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Sefton's Coastal HeritageArticle by Reg Yorke, Chair, History and Archaeology Task Group.
For over a century the Sefton Coast has been highly regarded for its wildlife interest and its natural beauty. Since1965 much has been achieved in respect of wildlife conservation, culminating in the present SSSI and candidate SAC status, of most of the undeveloped length of coastline. The historic, cultural and archaeological interest of the coast, has however, perhaps been slightly overshadowed, if not overlooked. This may now be coming to an end. The Coast Partnership, History and Archaeology Task Group feel that it would give Sefton Coast greater recognition and protection if the aim in The Sefton Coast Management Plan, 1997 - 2006 of achieving 'Heritage Coast' status for the Sefton Coast; could finally be achieved.
The desirability of processing a Submission to the Environment Agency was discussed at a Sefton Partnership Board Meeting on 30th January when it was agreed that this should be further explored. Particularly in the light of the Waterfront Regional Park proposal, it would seem that we now share an aspiration to raise the Cultural and Heritage profile of our coastline.
As defined by the Countryside Agency, Heritage Coasts are those stretches of coastline which: "comprise a coastline of exceptional quality; extend one mile in length or more; are substantially undeveloped; contain features of special significance and interest whether natural or manmade, provide existing or have the potential for public access and are managed to ensure the future protection and conservation of the coastline".
The main objectives of Heritage Coast status would be;-
1. To conserve, protect and enhance the natural beauty of the coasts including their terrestrial, littoral and marine flora and fauna and their heritage features of architectural, historical and archaeological interest;
2. To facilitate and enhance their enjoyment understanding and appreciate by the public by improving and extending opportunities for recreational, educational, sporting and tourist activities that draw on and are consistent with the conservation of their natural beauty and the protection of their heritage features;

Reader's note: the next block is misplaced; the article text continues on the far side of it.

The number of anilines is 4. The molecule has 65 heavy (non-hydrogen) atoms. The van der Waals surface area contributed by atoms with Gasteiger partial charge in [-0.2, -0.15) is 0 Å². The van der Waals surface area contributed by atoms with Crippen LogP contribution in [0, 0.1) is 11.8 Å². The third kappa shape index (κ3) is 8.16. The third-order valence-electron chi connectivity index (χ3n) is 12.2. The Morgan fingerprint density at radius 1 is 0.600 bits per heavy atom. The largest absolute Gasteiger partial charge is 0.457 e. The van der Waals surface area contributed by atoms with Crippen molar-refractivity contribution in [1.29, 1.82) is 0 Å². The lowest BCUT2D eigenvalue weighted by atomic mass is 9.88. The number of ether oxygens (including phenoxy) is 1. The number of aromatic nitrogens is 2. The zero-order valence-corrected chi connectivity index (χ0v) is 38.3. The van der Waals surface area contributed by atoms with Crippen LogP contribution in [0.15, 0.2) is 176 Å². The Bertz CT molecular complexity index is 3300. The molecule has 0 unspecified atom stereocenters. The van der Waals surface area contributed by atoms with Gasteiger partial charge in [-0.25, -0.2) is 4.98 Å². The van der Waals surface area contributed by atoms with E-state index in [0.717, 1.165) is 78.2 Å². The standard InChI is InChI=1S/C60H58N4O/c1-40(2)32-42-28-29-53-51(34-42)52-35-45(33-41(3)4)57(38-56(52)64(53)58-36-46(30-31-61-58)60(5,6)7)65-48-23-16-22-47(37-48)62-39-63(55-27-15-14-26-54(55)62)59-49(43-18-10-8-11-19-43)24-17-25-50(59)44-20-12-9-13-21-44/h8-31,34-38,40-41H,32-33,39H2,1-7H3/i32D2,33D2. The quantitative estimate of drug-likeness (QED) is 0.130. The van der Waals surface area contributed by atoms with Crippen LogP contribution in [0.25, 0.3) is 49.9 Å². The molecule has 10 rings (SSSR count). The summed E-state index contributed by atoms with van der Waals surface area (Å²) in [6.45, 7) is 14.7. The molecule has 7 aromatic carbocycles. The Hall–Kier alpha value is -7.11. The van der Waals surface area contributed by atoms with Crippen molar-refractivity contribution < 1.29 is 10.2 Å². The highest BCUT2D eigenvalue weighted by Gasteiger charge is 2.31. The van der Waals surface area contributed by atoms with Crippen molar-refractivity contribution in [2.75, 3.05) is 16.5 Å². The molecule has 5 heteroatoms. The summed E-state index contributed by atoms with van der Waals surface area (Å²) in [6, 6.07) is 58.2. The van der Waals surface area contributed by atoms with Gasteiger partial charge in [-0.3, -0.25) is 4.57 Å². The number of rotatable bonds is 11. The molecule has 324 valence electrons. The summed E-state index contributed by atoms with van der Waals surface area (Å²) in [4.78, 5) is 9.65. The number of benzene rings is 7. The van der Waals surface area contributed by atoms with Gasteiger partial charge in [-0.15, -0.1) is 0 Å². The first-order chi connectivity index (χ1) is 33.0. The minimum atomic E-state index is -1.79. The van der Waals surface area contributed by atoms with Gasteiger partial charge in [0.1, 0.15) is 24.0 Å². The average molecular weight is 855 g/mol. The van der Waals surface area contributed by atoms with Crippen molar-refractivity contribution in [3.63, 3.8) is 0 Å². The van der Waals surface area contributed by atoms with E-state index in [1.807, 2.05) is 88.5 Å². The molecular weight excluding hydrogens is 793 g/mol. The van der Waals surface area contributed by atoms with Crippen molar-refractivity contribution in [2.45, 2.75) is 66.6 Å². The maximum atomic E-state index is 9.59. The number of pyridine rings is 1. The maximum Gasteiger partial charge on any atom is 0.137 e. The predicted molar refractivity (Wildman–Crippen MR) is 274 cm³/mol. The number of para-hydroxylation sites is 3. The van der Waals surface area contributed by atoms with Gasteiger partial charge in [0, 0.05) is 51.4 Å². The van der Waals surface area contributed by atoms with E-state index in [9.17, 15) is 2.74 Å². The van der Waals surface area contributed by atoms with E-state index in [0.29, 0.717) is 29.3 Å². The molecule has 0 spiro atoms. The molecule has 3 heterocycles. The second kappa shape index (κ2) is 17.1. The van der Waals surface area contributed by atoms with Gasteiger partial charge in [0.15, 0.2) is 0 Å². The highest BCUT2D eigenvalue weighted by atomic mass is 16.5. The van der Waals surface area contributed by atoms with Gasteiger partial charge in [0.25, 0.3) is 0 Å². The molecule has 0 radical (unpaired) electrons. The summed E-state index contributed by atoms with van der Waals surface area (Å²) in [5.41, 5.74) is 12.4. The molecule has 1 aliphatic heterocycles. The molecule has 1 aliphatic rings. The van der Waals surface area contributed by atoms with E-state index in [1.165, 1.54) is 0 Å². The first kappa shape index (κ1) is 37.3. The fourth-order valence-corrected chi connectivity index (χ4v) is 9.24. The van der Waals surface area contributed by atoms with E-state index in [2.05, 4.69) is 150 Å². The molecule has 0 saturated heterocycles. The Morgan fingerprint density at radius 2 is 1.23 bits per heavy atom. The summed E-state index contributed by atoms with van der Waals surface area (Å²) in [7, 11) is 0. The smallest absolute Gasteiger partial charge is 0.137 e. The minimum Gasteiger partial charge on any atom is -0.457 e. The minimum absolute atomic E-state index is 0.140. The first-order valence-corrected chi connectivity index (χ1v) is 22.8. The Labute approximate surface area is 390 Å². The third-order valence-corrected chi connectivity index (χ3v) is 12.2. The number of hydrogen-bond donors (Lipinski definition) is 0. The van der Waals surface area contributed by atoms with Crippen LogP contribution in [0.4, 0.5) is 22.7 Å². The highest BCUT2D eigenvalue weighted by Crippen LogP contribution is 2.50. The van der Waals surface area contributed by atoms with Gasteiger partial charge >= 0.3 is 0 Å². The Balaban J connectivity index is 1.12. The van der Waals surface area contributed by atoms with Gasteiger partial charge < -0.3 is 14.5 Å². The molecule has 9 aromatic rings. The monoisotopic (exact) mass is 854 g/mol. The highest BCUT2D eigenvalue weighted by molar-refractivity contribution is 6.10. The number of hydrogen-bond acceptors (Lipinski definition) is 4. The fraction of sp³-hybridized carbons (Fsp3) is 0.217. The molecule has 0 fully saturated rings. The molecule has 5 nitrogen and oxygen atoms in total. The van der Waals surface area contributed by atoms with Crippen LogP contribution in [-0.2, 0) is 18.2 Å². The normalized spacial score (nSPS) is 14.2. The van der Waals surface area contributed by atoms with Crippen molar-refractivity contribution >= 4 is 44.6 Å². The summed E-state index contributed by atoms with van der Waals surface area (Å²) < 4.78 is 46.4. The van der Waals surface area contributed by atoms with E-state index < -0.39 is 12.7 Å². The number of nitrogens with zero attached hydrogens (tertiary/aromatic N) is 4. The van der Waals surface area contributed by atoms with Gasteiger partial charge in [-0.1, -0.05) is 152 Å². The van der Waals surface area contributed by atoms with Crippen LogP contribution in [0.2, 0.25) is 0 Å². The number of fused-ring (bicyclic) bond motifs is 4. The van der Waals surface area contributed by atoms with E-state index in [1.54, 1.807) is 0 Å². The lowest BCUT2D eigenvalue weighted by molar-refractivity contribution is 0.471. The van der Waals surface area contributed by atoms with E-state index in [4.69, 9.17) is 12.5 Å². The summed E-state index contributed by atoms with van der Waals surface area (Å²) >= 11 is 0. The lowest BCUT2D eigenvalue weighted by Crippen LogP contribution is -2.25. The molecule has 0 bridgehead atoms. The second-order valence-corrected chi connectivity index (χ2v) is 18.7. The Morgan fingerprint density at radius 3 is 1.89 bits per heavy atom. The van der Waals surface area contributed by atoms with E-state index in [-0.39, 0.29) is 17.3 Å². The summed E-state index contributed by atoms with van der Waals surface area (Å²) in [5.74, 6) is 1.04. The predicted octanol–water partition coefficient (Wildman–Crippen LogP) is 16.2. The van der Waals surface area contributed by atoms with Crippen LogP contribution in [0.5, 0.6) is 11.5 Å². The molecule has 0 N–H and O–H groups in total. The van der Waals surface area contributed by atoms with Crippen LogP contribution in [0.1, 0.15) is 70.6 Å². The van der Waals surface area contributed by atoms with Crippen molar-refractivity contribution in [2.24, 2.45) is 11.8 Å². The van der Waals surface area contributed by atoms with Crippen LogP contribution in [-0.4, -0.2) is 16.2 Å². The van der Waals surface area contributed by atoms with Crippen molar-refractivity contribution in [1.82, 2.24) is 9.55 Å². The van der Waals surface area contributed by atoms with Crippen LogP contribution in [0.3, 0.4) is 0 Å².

3. To maintain and improve (where necessary) the environmental health of inshore waters affecting Heritage Coasts and their beaches through appropriate works and management measures;
4. To take account of the needs of agriculture forestry and fishing and of the economic and social needs of the small communities on these Coasts by promoting sustainable forms of social and economic development which in themselves conserve and enhance natural beauty and heritage features.
The Heritage Coast programme has run for over 20 years and provides non-statutory protection to sites of exceptional quality which are substantially undeveloped. Designation is the responsibility of the Countryside Agency in England, on the submission of the Local Authority and approximately 1/3 of the coastline of England and Wales is so designated.
On the coast of NW England from the Dee to Solway Firth, only a short section of the Cumbrian coast is designated as a Heritage Coast.
Ours is indeed a magnificent coast with many associations and features of significant historical, cultural, maritime and other interest. At present it could be said that we have a 'quasi-heritage' coast, which unfortunately still lacks the insurance against inappropriate development, that Heritage Coast designation would provide. Having it so designated would increase local pride and underline the cultural value of our coastline, both to local people and the large number of those who visit our coast, at least in respect of the undeveloped 17.5 km section of this coast between Birkdale and Hall Road, as proposed in the Coastal Management Plan in 1997; possibly for an even more extended stretch of our Coastline.
It is intended to explore the story of man's cultural impact on the coast at a special conference to be held in Sefton in September 2004, under the title of "Sefton's Coastal Heritage". This will be of interest to all, not only the 'experts'. Watch out for details.
Sefton Heritage Coast; some significant sites and features.